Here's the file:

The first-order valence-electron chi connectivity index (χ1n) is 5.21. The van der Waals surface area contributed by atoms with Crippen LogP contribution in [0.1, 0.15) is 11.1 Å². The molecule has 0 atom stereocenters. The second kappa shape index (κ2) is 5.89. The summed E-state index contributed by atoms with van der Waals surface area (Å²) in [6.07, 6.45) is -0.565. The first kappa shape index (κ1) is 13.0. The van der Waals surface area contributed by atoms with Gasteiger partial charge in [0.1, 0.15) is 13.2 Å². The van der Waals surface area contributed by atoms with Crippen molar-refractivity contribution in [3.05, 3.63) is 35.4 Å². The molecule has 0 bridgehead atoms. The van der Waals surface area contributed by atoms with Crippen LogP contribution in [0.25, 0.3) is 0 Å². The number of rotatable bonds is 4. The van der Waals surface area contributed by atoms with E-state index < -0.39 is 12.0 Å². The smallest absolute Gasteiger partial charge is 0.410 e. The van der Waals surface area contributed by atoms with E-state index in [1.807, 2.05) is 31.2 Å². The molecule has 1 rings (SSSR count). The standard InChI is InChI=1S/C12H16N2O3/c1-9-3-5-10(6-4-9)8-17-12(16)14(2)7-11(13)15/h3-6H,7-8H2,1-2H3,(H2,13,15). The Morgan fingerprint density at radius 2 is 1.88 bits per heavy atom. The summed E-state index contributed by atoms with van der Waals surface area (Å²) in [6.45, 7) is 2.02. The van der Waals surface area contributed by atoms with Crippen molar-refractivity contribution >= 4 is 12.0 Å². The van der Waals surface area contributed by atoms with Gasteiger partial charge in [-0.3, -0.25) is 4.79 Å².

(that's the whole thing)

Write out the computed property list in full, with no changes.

The first-order valence-electron chi connectivity index (χ1n) is 5.21. The van der Waals surface area contributed by atoms with Crippen LogP contribution in [0.1, 0.15) is 11.1 Å². The molecule has 0 atom stereocenters. The second kappa shape index (κ2) is 5.89. The summed E-state index contributed by atoms with van der Waals surface area (Å²) in [6.07, 6.45) is -0.565. The first kappa shape index (κ1) is 13.0. The van der Waals surface area contributed by atoms with Gasteiger partial charge in [0.1, 0.15) is 13.2 Å². The van der Waals surface area contributed by atoms with Crippen molar-refractivity contribution in [3.05, 3.63) is 35.4 Å². The molecule has 0 bridgehead atoms. The van der Waals surface area contributed by atoms with Crippen LogP contribution in [0.25, 0.3) is 0 Å². The number of rotatable bonds is 4. The van der Waals surface area contributed by atoms with E-state index < -0.39 is 12.0 Å². The smallest absolute Gasteiger partial charge is 0.410 e. The van der Waals surface area contributed by atoms with E-state index in [1.807, 2.05) is 31.2 Å². The molecule has 1 rings (SSSR count). The standard InChI is InChI=1S/C12H16N2O3/c1-9-3-5-10(6-4-9)8-17-12(16)14(2)7-11(13)15/h3-6H,7-8H2,1-2H3,(H2,13,15). The Morgan fingerprint density at radius 2 is 1.88 bits per heavy atom. The summed E-state index contributed by atoms with van der Waals surface area (Å²) in [6.45, 7) is 2.02. The van der Waals surface area contributed by atoms with Crippen molar-refractivity contribution >= 4 is 12.0 Å². The van der Waals surface area contributed by atoms with Gasteiger partial charge in [-0.3, -0.25) is 4.79 Å².